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C. Pucheu-Haston1
1Louisiana State University School of Veterinary Medicine, Veterinary Clinical Sciences, Baton Rouge, USA
CM Pucheu-Haston, DVM, PhD, DACVD
Department of Veterinary Clinical Sciences, School of Veterinary Medicine, Louisiana State University, Baton Rouge, LA
Solar dermatitis (photodermatitis, actinic dermatitis) is a broad term referring to acute or chronic dermatitis resulting from exposure to ultraviolet (UV) light. High- energy, shorter wavelength light (UVB, 280-320nm) is responsible for acute phototoxic reactions (sunburn), while longer wavelengths (UVA, 320-400 nm) penetrate deeply into the skin and are responsible for the permanent damage associated with chronic solar dermatitis.
Clinical appearance:
Solar dermatitis is typically seen on lightly or non- pigmented skin with minimal or no hair cover. While affected animals typically spend considerable time outdoors, chronic solar dermatitis may even be seen in indoor-only animals, as much UVA light is not stopped by standard window glass. In dogs, affected areas typically include the planum nasale, dorsal and rostral muzzle, ventrum and ventrolateral thorax, especially
in “sunbathers” that like to lay on their sides or backs.
In cats, affected areas typically include the pinnae, preauricular skin, eyelid margins and planum nasale. Involvement of the bridge of the nose and rostral muzzle may also be seen.
Acute phototoxicity is characterized by erythematous, thickened and painful skin. Severe cases may develop vesicles, erosions, or frank necrosis with the later development of post-inflammatory scaling. Chronic
solar dermatitis is characterized by palpably thickened skin, erythema, erosions, ulcerations, scarring, comedones (often grossly dilated and filled with paste- like debris). Secondary bacterial infection and neoplastic transformation (squamous cell carcinoma, hemangioma / hemangiosarcoma) are common.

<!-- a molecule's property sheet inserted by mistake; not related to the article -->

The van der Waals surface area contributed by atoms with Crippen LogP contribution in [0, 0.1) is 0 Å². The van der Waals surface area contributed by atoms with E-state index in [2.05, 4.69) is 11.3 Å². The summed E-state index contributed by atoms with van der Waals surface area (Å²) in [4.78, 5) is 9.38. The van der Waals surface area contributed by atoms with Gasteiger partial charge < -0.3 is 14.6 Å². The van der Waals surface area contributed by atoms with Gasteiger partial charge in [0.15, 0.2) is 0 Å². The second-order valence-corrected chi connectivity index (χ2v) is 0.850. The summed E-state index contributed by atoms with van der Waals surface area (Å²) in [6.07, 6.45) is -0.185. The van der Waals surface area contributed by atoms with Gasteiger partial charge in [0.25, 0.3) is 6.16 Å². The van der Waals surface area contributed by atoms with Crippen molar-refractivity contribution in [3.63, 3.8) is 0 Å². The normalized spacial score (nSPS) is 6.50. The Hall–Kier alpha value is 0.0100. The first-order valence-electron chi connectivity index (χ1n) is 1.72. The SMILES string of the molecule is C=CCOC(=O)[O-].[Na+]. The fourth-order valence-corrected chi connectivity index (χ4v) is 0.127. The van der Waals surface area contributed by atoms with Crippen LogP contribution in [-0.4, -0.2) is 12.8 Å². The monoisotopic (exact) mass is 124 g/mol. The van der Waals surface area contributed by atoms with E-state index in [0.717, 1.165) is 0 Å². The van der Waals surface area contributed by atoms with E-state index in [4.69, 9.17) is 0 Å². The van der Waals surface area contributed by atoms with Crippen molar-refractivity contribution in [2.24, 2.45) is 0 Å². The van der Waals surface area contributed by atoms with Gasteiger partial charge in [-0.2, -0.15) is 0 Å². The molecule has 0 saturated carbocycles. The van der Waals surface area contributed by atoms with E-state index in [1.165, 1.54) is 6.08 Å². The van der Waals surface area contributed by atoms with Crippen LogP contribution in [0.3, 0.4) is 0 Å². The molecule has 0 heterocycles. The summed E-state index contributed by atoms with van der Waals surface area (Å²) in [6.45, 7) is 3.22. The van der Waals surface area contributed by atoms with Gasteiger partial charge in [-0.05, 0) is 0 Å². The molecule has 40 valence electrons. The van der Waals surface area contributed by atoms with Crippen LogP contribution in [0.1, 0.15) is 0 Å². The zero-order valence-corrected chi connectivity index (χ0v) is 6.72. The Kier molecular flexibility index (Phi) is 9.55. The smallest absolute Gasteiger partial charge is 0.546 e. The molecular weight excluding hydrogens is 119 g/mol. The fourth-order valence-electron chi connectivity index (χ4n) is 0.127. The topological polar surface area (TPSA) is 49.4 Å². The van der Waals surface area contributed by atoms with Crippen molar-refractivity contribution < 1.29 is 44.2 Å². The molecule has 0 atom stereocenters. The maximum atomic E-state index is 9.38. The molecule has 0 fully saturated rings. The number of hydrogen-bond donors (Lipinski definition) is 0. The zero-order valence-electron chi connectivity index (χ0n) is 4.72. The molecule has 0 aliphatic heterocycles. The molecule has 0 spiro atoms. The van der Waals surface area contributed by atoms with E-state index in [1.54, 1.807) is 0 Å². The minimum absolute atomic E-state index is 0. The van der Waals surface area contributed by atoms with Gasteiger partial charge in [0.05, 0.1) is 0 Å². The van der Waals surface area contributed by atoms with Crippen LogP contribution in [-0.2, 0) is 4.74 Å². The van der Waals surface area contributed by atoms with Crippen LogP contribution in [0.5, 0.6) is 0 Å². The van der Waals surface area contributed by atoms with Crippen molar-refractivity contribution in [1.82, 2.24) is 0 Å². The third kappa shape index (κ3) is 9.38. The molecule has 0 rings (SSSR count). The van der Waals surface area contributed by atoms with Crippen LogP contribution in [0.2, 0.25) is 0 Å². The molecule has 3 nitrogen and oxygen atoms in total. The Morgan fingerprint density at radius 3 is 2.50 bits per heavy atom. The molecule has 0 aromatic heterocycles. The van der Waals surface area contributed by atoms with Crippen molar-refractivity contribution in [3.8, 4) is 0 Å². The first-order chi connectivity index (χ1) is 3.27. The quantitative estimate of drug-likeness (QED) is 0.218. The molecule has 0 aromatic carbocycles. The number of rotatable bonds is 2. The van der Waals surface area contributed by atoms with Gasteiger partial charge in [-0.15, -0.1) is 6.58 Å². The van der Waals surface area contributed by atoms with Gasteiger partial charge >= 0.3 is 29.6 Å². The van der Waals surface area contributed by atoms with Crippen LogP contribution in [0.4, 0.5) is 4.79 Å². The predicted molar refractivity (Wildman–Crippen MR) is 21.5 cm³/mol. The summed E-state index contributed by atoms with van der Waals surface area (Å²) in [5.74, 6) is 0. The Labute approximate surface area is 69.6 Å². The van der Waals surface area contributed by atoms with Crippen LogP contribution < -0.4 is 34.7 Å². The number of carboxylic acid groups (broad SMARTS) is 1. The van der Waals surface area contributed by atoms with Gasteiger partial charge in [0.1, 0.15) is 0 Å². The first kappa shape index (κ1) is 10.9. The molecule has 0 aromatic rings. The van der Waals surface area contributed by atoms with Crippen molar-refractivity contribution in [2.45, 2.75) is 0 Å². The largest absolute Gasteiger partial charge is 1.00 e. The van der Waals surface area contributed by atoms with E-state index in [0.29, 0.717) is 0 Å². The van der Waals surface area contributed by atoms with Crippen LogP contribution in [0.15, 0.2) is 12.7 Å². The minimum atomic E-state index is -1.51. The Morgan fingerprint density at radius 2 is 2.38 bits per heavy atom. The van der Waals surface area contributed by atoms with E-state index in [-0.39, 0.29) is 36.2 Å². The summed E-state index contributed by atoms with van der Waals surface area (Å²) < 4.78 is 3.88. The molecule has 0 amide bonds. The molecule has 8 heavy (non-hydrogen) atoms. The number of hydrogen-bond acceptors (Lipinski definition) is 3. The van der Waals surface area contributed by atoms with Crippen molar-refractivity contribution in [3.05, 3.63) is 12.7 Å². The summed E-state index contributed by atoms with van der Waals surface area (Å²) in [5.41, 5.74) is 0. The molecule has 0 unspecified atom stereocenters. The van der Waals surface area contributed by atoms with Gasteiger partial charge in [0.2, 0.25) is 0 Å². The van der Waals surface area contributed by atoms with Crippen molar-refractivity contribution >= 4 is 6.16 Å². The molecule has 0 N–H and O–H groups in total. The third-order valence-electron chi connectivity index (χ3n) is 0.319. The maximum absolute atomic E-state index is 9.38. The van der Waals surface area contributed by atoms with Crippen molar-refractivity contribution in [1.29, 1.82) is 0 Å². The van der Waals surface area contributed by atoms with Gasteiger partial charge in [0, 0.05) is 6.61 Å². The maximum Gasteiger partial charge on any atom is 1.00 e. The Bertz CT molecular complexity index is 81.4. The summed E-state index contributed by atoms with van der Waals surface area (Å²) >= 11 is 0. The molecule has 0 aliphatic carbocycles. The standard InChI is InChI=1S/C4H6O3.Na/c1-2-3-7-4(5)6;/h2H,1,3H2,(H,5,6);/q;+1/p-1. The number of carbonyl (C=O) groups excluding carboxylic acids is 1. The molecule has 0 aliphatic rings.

Acute solar dermatitis:
Cases of acute solar dermatitis are expected to be self-limiting if further solar exposure can be avoided. Specific therapy is similar to that used for any minor burn.
The discomfort associated with this condition may be considerable, and short term analgesic therapy with non-steroidal anti-inflammatory drugs (NSAIDS) or tramadol is indicated. Very inflamed cases may benefit from prednisone (1.1mg/kg once daily for 7-10 days) in conjunction with an appropriate analgesic agent, such as tramadol.
Topical care:
Cool baths may help to decrease some of the discomfort. If erosion or ulceration is present, use of an antiseptic shampoo or spray will help to prevent the development of secondary infection. Topical glucocorticoids (1% hydrocortisone spray or gel; hydrocortisone-containing shampoos) may help to decrease discomfort and inflammation.
If infection is already present, systemic antibiotic therapy (such as cephalexin 22mg/kg twice daily, cefpodoxime 5-10mg/kg once daily or amoxicillin/clavulanate at 22mg/ kg twice daily) is appropriate.
Chronic solar dermatitis:
Therapy of chronic dermatitis is more challenging, as much of the damage associated with chronic solar exposure is permanent.
Irreversible damage and dilation of hair follicles may be seen in the affected area, and patients may develop follicular impaction, furunculosis, cellulitis and severe secondary bacterial infection as a result. Long-term courses of antibiotics (6-8 weeks or more, ideally selected by antibiotic sensitivity testing) may be necessary to resolve these infections. These patients will benefit from frequent baths with antiseptic agents such as chlorhexidine to help minimize the frequency of subsequent bacterial infections. Nonetheless, recurring bacterial folliculitis may become a long term issue for many patients.
Lesions of canine solar dermatitis have been demonstrated to have increased production of COX- 2, and some cases will respond at least partially to
An Urban Experience

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